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The recently announced multistate settlement between credit reporting company Equifax Inc. and the Attorneys General of 48 states, Puerto Rico, and the District of Columbia (the AGs) demonstrates the increasingly active role of state regulators in policing the privacy and security practices of businesses that handle consumers’ personal information. The multistate settlement is part of a comprehensive agreement between Equifax, the AGs, and other state and federal regulators, under which Equifax will pay at least $575 million and up to $700 million to resolve investigations and litigation arising out of a 2017 data breach alleged to have affected over 147 million consumers.
Continue Reading Equifax agrees to enhanced security and privacy measures and will pay states and the Consumer Financial Protection Bureau at least $575 million to resolve multistate investigation of 2017 data breach.

The Federal Trade Commission (FTC) announced a joint state-and-federal initiative, “Operation Call It Quits,” which targets illegal telemarketing practices that violate the FTC’s Telemarketing Sales Rule (TSR).

The TSR, which applies to interstate telephonic marketing communications intended to “induce the purchase of goods or services or a charitable contribution,” makes it illegal to engage in “abusive” acts and practices like failing to transmit caller identification information, calling telephone numbers listed on the National Do Not Call Registry, and using certain types of prerecorded messages or “robocalls.” The TSR also makes it illegal to engage in “deceptive” acts and practices while on a telemarketing call, like processing billing information without authorization, failing to fully disclose certain information before a customer consents to pay for goods or services, and misrepresenting material details of a sale. As part of this latest sweep of TSR enforcement, the FTC announced four newly filed actions:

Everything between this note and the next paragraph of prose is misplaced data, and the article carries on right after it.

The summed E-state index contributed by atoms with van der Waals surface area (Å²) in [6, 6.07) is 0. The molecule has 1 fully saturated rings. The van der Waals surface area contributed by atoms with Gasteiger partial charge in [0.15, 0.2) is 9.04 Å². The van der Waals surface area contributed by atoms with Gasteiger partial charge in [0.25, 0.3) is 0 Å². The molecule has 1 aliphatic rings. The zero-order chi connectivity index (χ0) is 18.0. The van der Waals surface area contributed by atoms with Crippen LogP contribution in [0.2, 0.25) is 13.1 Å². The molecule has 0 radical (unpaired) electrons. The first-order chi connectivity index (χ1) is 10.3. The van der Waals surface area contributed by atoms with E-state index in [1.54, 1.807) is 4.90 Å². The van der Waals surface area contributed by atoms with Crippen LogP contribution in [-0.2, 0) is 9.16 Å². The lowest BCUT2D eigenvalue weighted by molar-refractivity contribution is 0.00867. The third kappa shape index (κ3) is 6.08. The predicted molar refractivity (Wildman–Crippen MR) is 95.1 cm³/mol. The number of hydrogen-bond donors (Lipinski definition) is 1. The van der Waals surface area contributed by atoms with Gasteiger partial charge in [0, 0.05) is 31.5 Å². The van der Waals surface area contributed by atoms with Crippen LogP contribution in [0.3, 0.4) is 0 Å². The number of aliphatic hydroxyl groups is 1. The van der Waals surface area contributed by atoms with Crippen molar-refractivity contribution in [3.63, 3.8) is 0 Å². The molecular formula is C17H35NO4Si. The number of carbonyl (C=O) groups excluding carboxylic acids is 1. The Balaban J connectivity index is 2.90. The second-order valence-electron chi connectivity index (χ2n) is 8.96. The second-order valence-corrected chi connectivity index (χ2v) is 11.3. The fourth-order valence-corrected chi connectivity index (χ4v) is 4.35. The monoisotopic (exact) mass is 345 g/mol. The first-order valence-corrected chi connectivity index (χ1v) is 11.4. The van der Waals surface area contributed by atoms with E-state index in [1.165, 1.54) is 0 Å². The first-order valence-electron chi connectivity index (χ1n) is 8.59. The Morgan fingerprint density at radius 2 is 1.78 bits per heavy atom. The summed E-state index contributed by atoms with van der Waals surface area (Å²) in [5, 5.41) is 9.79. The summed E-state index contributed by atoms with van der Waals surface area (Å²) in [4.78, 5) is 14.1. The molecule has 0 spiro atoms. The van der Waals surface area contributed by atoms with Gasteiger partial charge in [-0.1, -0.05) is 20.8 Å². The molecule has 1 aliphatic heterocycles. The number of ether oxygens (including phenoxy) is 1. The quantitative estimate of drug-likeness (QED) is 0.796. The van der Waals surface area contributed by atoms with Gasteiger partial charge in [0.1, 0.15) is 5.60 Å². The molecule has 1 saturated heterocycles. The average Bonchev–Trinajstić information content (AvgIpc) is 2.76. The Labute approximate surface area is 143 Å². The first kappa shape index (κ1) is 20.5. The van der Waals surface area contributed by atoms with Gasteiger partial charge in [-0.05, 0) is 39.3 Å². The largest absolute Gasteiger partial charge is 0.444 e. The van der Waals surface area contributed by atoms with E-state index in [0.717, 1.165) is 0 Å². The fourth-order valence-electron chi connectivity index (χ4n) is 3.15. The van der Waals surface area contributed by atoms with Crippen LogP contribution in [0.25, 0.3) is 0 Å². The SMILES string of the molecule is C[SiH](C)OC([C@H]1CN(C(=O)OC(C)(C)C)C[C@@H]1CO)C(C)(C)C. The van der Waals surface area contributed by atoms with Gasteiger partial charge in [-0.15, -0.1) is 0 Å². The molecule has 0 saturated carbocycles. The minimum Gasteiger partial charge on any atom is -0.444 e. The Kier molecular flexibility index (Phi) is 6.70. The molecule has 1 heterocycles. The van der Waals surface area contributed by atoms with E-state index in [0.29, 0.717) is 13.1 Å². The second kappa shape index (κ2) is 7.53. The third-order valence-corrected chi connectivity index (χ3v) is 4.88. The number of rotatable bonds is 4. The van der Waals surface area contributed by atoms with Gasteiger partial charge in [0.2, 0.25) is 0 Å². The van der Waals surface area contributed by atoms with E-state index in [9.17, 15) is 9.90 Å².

• In the first action, the FTC filed suit in the U.S. District Court for the Middle District of Florida against corporate and individual defendants alleged to have made illegal robocalls to “financially distressed consumers” with offers of “bogus credit card interest rate reduction services.”
  • In the second action, the FTC filed suit in the U.S. District Court for the Central District of California against individual and corporate defendants accused of using illegal robocalls to sell “fraudulent money-making opportunities.”
  • The third action, filed on the FTC’s behalf by the U.S. Department of Justice (DOJ) in the Middle District of Florida, targeted the “informational technology (IT) guy” alleged to have developed and operated computer-based “autodialer” technology used to make millions of illegal robocalls.
  • The fourth action, filed by the DOJ on the FTC’s behalf in the U.S. District Court for the Central District of California, alleges that a business and its individual owners sought to develop marketing leads for home solar energy companies by making millions of illegal robocalls and engaging in other abusive practices, including making more than 1,000 calls to a single telephone number in one year.

Continue Reading FTC and state law enforcement officials step up efforts against illegal telemarketing